Neal D. Goldstein, PhD, MBI

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Apr 1, 2016

Talking Points for a Journal Club

This post takes a slight tangent from the usual public health or epidemiology topics I like to write about. Like most (if not all) readers of this blog, I attend regular weekly journal clubs to discuss the latest published research or seminal papers in our field. Recently I was asked to host a session entitled "How to run a Journal Club" targeted towards a physician audience. As I thought about structuring this talk, it occurred to me that I never had a formal training on running journal clubs. In my first year in a doctoral program, I was expected to attend (and finally present) a journal club but without any idea what to focus on and what level of detail to include. In fact, I suppose my first journal club was akin to an elementary school book report -- I pretty much summed up the article without much participation. As I related this story to the physicians, I saw a lot of reassuring head nodding. I also don't feel like I've ever presented a journal club where I was the most knowledgable person in the room on the topic. But what I have done is read the article more critically and thoroughly than I'm guessing anyone else did at the time. And that's the real key: take time reading and notating the article in advance. Unlike when you're reading an article as part of your literature review, the scope of the journal club is much different. You don't want to get mired down in the methods, particularly if the audience are not methodologists, but rather consider the broad strokes. So I came up with a talking points list based on my experience that I think others may find beneficial as well when running (or attending) journal clubs. Going through this list in an interactive discussion will take about 1 hr -- the length of an average journal club. This document has two intentions: 1) Focus the presenter on the pertinent information to talk about, and 2) Engage the group as much as possible for an interactive discussion.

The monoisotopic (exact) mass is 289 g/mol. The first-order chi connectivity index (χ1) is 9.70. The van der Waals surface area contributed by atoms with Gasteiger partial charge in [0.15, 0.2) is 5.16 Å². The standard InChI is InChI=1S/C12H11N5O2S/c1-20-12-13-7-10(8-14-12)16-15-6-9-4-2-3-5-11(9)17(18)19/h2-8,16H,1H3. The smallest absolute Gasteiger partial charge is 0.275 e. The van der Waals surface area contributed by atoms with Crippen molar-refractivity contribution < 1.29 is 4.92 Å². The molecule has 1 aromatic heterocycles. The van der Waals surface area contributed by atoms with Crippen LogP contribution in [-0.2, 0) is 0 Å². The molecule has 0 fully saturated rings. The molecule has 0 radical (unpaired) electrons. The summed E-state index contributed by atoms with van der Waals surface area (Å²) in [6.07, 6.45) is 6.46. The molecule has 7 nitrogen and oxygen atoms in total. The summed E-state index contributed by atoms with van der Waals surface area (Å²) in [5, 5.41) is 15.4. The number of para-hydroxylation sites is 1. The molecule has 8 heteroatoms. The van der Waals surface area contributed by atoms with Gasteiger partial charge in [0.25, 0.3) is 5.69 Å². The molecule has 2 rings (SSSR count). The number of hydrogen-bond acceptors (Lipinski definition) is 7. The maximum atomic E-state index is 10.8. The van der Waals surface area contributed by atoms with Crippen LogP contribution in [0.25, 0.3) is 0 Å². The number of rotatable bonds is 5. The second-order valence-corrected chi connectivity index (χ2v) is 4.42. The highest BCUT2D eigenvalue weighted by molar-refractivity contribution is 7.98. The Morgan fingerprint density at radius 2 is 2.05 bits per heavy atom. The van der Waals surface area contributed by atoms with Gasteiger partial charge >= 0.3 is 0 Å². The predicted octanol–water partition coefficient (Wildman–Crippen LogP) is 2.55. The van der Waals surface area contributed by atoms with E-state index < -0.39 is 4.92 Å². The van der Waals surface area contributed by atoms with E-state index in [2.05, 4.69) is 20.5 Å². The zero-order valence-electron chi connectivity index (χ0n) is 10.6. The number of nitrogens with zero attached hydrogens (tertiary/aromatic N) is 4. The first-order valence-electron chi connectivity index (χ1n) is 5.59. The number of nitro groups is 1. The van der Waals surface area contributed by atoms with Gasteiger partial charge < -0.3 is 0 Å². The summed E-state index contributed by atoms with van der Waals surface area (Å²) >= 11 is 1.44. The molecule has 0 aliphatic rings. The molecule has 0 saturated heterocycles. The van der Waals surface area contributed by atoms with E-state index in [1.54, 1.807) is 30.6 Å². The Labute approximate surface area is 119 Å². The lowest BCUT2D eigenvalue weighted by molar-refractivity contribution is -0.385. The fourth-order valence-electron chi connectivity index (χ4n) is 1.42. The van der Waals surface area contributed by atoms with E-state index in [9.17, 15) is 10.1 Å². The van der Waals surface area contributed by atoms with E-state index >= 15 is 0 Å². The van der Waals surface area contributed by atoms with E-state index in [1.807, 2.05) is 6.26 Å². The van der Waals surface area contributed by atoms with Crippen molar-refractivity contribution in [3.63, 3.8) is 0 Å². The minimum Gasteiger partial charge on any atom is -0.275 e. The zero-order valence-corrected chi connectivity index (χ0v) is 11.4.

1. Who's the first/last author? Are they a key person in the field?
  2. What journal is this? Peer-reviewed?
  3. When was this published? Still relevant?


  1. What do we know about the topic?
  2. Why is this research important/needed?
  3. What are the study aims/hypotheses?

By the end of the introduction, conceptualize a causal diagram for the research:


Always think of the Q: is this appropriate for the research question?

  1. Who's the population?
  2. What's the study design? RCT/Observational (case-control, cohort, etc)? Why this design?
  3. How are the variables (exposure/outcome/confounders) assessed? Information bias/misclassification/measurement error?
  4. What are the analytic methods? Don't necessarily need to be an expert!


  1. Who ended up recruited into the study? "Table 1" - Selection bias?
  2. What does each table/figure tell you in relation to the research hypotheses?
  3. Are there issues with validity? What about generalization?
  4. Do the results strengthen, weaken, or provide no evidence for the hypotheses?


  1. What do they authors make of their work?
  2. What are the limitations? Strengths?
  3. How does this research move the field forward?
  4. How does this research satisfy Hill's causal criteria:

Austin Bradford Hill, "The Environment and Disease: Association or Causation?,"
Proceedings of the Royal Society of Medicine, 58 (1965): 295-300.

Cite: Goldstein ND. Talking Points for a Journal Club. Apr 1, 2016. DOI: 10.17918/goldsteinepi.

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